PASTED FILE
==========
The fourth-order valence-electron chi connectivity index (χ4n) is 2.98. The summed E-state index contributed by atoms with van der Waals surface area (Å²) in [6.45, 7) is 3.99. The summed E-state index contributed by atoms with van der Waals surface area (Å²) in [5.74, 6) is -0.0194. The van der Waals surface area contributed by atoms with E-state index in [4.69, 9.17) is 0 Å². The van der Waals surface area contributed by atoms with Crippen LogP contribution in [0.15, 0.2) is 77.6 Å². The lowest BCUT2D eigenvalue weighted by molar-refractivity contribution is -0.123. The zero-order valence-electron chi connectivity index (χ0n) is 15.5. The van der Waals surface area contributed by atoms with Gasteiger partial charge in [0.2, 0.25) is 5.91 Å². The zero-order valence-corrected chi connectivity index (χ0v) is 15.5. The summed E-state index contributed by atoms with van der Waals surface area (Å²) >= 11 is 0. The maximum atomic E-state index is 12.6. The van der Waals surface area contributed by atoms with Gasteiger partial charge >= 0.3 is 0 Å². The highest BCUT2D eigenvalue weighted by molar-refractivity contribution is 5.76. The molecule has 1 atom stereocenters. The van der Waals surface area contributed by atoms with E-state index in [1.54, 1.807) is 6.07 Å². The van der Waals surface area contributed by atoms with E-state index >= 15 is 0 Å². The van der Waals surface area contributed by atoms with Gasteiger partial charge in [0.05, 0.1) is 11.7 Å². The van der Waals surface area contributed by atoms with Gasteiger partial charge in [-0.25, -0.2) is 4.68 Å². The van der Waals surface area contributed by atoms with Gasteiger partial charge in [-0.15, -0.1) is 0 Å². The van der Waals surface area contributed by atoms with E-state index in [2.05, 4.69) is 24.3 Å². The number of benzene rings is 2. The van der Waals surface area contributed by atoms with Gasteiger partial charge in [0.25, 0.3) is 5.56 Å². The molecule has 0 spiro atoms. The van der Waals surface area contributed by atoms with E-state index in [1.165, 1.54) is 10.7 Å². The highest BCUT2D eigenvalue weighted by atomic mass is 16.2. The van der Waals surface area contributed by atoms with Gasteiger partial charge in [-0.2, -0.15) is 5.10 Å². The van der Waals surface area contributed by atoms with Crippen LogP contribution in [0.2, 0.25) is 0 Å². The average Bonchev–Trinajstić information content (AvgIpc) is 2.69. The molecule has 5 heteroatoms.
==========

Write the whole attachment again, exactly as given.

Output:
The fourth-order valence-electron chi connectivity index (χ4n) is 2.98. The summed E-state index contributed by atoms with van der Waals surface area (Å²) in [6.45, 7) is 3.99. The summed E-state index contributed by atoms with van der Waals surface area (Å²) in [5.74, 6) is -0.0194. The van der Waals surface area contributed by atoms with E-state index in [4.69, 9.17) is 0 Å². The van der Waals surface area contributed by atoms with Crippen LogP contribution in [0.15, 0.2) is 77.6 Å². The lowest BCUT2D eigenvalue weighted by molar-refractivity contribution is -0.123. The zero-order valence-electron chi connectivity index (χ0n) is 15.5. The van der Waals surface area contributed by atoms with Gasteiger partial charge in [0.2, 0.25) is 5.91 Å². The zero-order valence-corrected chi connectivity index (χ0v) is 15.5. The summed E-state index contributed by atoms with van der Waals surface area (Å²) >= 11 is 0. The maximum atomic E-state index is 12.6. The van der Waals surface area contributed by atoms with Gasteiger partial charge >= 0.3 is 0 Å². The highest BCUT2D eigenvalue weighted by molar-refractivity contribution is 5.76. The molecule has 1 atom stereocenters. The van der Waals surface area contributed by atoms with E-state index in [1.54, 1.807) is 6.07 Å². The van der Waals surface area contributed by atoms with E-state index >= 15 is 0 Å². The van der Waals surface area contributed by atoms with Gasteiger partial charge in [0.05, 0.1) is 11.7 Å². The van der Waals surface area contributed by atoms with Gasteiger partial charge in [-0.25, -0.2) is 4.68 Å². The van der Waals surface area contributed by atoms with Gasteiger partial charge in [-0.15, -0.1) is 0 Å². The van der Waals surface area contributed by atoms with E-state index in [2.05, 4.69) is 24.3 Å². The number of benzene rings is 2. The van der Waals surface area contributed by atoms with Gasteiger partial charge in [0.25, 0.3) is 5.56 Å². The molecule has 0 spiro atoms. The van der Waals surface area contributed by atoms with E-state index in [1.165, 1.54) is 10.7 Å². The highest BCUT2D eigenvalue weighted by atomic mass is 16.2. The van der Waals surface area contributed by atoms with Gasteiger partial charge in [-0.2, -0.15) is 5.10 Å². The van der Waals surface area contributed by atoms with Crippen LogP contribution in [0.2, 0.25) is 0 Å². The average Bonchev–Trinajstić information content (AvgIpc) is 2.69. The molecule has 5 heteroatoms.